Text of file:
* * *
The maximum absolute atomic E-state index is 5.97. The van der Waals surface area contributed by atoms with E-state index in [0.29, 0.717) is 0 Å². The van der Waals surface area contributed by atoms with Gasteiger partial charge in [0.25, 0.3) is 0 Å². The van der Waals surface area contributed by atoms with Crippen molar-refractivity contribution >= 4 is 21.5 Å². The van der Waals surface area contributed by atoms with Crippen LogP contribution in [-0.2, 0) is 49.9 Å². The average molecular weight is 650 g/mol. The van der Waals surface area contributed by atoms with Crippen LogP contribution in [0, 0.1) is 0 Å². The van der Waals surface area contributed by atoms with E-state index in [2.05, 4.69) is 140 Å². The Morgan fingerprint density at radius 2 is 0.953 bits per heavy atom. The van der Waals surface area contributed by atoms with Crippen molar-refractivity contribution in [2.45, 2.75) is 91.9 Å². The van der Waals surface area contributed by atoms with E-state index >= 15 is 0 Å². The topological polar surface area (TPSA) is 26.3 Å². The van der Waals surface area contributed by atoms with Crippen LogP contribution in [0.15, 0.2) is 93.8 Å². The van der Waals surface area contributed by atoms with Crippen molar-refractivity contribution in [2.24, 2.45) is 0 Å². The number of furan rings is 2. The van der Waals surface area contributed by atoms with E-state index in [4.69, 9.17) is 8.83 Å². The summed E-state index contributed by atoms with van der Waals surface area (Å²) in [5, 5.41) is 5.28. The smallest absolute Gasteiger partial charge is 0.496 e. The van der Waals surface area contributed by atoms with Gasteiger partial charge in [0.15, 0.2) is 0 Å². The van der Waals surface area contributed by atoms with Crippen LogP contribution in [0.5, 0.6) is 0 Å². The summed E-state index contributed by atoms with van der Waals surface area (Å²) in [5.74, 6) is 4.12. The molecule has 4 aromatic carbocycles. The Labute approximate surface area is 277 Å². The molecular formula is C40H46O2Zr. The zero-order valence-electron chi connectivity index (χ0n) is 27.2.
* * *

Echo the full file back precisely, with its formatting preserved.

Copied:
The maximum absolute atomic E-state index is 5.97. The van der Waals surface area contributed by atoms with E-state index in [0.29, 0.717) is 0 Å². The van der Waals surface area contributed by atoms with Gasteiger partial charge in [0.25, 0.3) is 0 Å². The van der Waals surface area contributed by atoms with Crippen molar-refractivity contribution >= 4 is 21.5 Å². The van der Waals surface area contributed by atoms with Crippen LogP contribution in [-0.2, 0) is 49.9 Å². The average molecular weight is 650 g/mol. The van der Waals surface area contributed by atoms with Crippen LogP contribution in [0, 0.1) is 0 Å². The van der Waals surface area contributed by atoms with E-state index in [2.05, 4.69) is 140 Å². The Morgan fingerprint density at radius 2 is 0.953 bits per heavy atom. The van der Waals surface area contributed by atoms with Crippen molar-refractivity contribution in [2.45, 2.75) is 91.9 Å². The van der Waals surface area contributed by atoms with E-state index >= 15 is 0 Å². The topological polar surface area (TPSA) is 26.3 Å². The van der Waals surface area contributed by atoms with Crippen LogP contribution in [0.15, 0.2) is 93.8 Å². The van der Waals surface area contributed by atoms with Crippen molar-refractivity contribution in [2.24, 2.45) is 0 Å². The number of furan rings is 2. The van der Waals surface area contributed by atoms with E-state index in [4.69, 9.17) is 8.83 Å². The summed E-state index contributed by atoms with van der Waals surface area (Å²) in [5, 5.41) is 5.28. The smallest absolute Gasteiger partial charge is 0.496 e. The van der Waals surface area contributed by atoms with Gasteiger partial charge in [0.15, 0.2) is 0 Å². The van der Waals surface area contributed by atoms with Crippen LogP contribution in [0.5, 0.6) is 0 Å². The summed E-state index contributed by atoms with van der Waals surface area (Å²) in [5.74, 6) is 4.12. The molecule has 4 aromatic carbocycles. The Labute approximate surface area is 277 Å². The molecular formula is C40H46O2Zr. The zero-order valence-electron chi connectivity index (χ0n) is 27.2.